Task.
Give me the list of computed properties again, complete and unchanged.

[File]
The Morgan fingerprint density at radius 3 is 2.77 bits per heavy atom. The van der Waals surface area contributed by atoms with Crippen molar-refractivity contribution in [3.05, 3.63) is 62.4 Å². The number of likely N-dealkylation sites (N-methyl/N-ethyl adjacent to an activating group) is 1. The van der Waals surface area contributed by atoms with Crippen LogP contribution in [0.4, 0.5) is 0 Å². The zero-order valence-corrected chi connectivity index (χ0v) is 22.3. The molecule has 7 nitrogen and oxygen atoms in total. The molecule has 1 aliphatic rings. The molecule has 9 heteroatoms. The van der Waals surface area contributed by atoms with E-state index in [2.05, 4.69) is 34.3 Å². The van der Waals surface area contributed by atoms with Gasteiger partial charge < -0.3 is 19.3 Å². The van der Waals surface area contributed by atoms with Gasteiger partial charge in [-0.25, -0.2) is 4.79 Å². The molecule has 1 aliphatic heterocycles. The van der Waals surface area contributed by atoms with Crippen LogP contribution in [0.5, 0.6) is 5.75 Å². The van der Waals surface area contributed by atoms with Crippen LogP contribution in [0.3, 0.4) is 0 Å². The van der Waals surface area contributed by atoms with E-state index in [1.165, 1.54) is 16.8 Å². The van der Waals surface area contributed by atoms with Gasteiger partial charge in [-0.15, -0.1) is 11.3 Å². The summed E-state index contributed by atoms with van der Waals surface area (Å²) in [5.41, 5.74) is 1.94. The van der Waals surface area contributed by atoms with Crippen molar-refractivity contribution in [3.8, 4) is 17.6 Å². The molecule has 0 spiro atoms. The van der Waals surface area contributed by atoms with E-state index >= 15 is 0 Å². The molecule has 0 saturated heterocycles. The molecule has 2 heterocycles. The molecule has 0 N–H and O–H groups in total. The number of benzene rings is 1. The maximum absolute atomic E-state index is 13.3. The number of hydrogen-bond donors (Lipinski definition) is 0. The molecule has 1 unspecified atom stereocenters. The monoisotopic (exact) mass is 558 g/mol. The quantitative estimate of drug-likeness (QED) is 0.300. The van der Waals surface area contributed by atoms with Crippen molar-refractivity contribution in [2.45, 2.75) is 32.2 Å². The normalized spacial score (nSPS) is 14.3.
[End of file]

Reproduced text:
The Morgan fingerprint density at radius 3 is 2.77 bits per heavy atom. The van der Waals surface area contributed by atoms with Crippen molar-refractivity contribution in [3.05, 3.63) is 62.4 Å². The number of likely N-dealkylation sites (N-methyl/N-ethyl adjacent to an activating group) is 1. The van der Waals surface area contributed by atoms with Crippen LogP contribution in [0.4, 0.5) is 0 Å². The zero-order valence-corrected chi connectivity index (χ0v) is 22.3. The molecule has 7 nitrogen and oxygen atoms in total. The molecule has 1 aliphatic rings. The molecule has 9 heteroatoms. The van der Waals surface area contributed by atoms with E-state index in [2.05, 4.69) is 34.3 Å². The van der Waals surface area contributed by atoms with Gasteiger partial charge < -0.3 is 19.3 Å². The van der Waals surface area contributed by atoms with Gasteiger partial charge in [-0.25, -0.2) is 4.79 Å². The molecule has 1 aliphatic heterocycles. The van der Waals surface area contributed by atoms with Crippen LogP contribution in [0.5, 0.6) is 5.75 Å². The van der Waals surface area contributed by atoms with Crippen LogP contribution in [0.3, 0.4) is 0 Å². The van der Waals surface area contributed by atoms with E-state index in [1.165, 1.54) is 16.8 Å². The van der Waals surface area contributed by atoms with Gasteiger partial charge in [-0.15, -0.1) is 11.3 Å². The summed E-state index contributed by atoms with van der Waals surface area (Å²) in [5.41, 5.74) is 1.94. The van der Waals surface area contributed by atoms with Crippen molar-refractivity contribution in [3.8, 4) is 17.6 Å². The molecule has 0 spiro atoms. The van der Waals surface area contributed by atoms with E-state index >= 15 is 0 Å². The molecule has 0 saturated heterocycles. The molecule has 2 heterocycles. The molecule has 0 N–H and O–H groups in total. The number of benzene rings is 1. The maximum absolute atomic E-state index is 13.3. The number of hydrogen-bond donors (Lipinski definition) is 0. The molecule has 1 unspecified atom stereocenters. The monoisotopic (exact) mass is 558 g/mol. The quantitative estimate of drug-likeness (QED) is 0.300. The van der Waals surface area contributed by atoms with Crippen molar-refractivity contribution in [2.45, 2.75) is 32.2 Å². The normalized spacial score (nSPS) is 14.3.